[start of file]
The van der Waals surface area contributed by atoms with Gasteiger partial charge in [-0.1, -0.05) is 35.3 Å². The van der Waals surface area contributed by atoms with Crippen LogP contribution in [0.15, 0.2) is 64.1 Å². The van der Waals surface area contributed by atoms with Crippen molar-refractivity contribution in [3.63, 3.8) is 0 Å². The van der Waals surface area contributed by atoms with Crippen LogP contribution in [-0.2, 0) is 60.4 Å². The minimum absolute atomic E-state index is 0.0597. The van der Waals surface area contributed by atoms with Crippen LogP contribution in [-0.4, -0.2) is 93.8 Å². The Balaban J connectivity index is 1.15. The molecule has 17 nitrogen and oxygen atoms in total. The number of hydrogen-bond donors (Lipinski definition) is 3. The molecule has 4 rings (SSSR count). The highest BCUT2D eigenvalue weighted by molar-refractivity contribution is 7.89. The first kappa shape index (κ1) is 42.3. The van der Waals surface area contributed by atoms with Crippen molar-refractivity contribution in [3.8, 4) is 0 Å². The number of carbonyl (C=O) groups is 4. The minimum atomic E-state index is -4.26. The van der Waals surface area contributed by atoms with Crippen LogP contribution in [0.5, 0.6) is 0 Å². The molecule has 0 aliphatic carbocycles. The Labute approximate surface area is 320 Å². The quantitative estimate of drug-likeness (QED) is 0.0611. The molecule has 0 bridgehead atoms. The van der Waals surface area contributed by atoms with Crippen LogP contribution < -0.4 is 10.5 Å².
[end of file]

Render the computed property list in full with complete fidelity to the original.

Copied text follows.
The van der Waals surface area contributed by atoms with Gasteiger partial charge in [-0.1, -0.05) is 35.3 Å². The van der Waals surface area contributed by atoms with Crippen LogP contribution in [0.15, 0.2) is 64.1 Å². The van der Waals surface area contributed by atoms with Crippen molar-refractivity contribution in [3.63, 3.8) is 0 Å². The van der Waals surface area contributed by atoms with Crippen LogP contribution in [-0.2, 0) is 60.4 Å². The minimum absolute atomic E-state index is 0.0597. The van der Waals surface area contributed by atoms with Crippen LogP contribution in [-0.4, -0.2) is 93.8 Å². The Balaban J connectivity index is 1.15. The molecule has 17 nitrogen and oxygen atoms in total. The number of hydrogen-bond donors (Lipinski definition) is 3. The molecule has 4 rings (SSSR count). The highest BCUT2D eigenvalue weighted by molar-refractivity contribution is 7.89. The first kappa shape index (κ1) is 42.3. The van der Waals surface area contributed by atoms with Crippen molar-refractivity contribution in [3.8, 4) is 0 Å². The number of carbonyl (C=O) groups is 4. The minimum atomic E-state index is -4.26. The van der Waals surface area contributed by atoms with Crippen LogP contribution in [0.5, 0.6) is 0 Å². The molecule has 0 aliphatic carbocycles. The Labute approximate surface area is 320 Å². The quantitative estimate of drug-likeness (QED) is 0.0611. The molecule has 0 bridgehead atoms. The van der Waals surface area contributed by atoms with Crippen LogP contribution < -0.4 is 10.5 Å².